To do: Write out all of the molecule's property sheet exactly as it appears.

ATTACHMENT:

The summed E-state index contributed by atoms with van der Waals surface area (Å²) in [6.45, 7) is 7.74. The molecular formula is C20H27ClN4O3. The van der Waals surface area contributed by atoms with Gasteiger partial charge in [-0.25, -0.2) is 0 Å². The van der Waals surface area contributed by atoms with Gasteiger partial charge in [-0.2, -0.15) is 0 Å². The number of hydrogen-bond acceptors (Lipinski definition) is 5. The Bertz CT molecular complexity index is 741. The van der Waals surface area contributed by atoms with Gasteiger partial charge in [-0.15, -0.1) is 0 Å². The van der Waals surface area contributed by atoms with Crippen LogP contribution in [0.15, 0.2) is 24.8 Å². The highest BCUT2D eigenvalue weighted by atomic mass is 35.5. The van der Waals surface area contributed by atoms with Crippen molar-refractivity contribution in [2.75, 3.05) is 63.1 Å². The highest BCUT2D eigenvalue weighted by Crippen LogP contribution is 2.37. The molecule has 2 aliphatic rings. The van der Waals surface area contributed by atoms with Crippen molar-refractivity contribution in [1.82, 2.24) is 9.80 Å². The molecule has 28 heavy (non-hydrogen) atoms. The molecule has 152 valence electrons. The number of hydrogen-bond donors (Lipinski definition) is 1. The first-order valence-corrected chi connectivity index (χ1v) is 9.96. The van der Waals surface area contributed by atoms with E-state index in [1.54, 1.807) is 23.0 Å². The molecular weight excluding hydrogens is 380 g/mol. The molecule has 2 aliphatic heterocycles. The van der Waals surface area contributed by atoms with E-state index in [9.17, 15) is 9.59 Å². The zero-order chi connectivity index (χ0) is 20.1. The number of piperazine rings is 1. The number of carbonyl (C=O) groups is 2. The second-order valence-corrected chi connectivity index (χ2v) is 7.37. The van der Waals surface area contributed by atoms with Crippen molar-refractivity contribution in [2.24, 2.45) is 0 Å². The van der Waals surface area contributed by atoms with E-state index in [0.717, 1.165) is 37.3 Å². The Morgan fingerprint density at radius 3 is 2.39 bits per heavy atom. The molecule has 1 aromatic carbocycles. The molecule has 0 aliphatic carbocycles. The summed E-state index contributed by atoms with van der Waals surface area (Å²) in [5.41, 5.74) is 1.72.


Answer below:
The summed E-state index contributed by atoms with van der Waals surface area (Å²) in [6.45, 7) is 7.74. The molecular formula is C20H27ClN4O3. The van der Waals surface area contributed by atoms with Gasteiger partial charge in [-0.25, -0.2) is 0 Å². The van der Waals surface area contributed by atoms with Gasteiger partial charge in [-0.2, -0.15) is 0 Å². The number of hydrogen-bond acceptors (Lipinski definition) is 5. The Bertz CT molecular complexity index is 741. The van der Waals surface area contributed by atoms with Gasteiger partial charge in [-0.15, -0.1) is 0 Å². The van der Waals surface area contributed by atoms with Crippen LogP contribution in [0.15, 0.2) is 24.8 Å². The highest BCUT2D eigenvalue weighted by atomic mass is 35.5. The van der Waals surface area contributed by atoms with Crippen molar-refractivity contribution in [2.75, 3.05) is 63.1 Å². The highest BCUT2D eigenvalue weighted by Crippen LogP contribution is 2.37. The molecule has 2 aliphatic rings. The van der Waals surface area contributed by atoms with Crippen molar-refractivity contribution in [1.82, 2.24) is 9.80 Å². The molecule has 28 heavy (non-hydrogen) atoms. The molecule has 152 valence electrons. The number of hydrogen-bond donors (Lipinski definition) is 1. The first-order valence-corrected chi connectivity index (χ1v) is 9.96. The van der Waals surface area contributed by atoms with E-state index in [1.54, 1.807) is 23.0 Å². The molecular weight excluding hydrogens is 380 g/mol. The molecule has 2 aliphatic heterocycles. The van der Waals surface area contributed by atoms with E-state index in [9.17, 15) is 9.59 Å². The zero-order chi connectivity index (χ0) is 20.1. The number of piperazine rings is 1. The number of carbonyl (C=O) groups is 2. The second-order valence-corrected chi connectivity index (χ2v) is 7.37. The van der Waals surface area contributed by atoms with Crippen molar-refractivity contribution in [2.24, 2.45) is 0 Å². The van der Waals surface area contributed by atoms with E-state index in [0.717, 1.165) is 37.3 Å². The Morgan fingerprint density at radius 3 is 2.39 bits per heavy atom. The molecule has 1 aromatic carbocycles. The molecule has 0 aliphatic carbocycles. The summed E-state index contributed by atoms with van der Waals surface area (Å²) in [5.41, 5.74) is 1.72.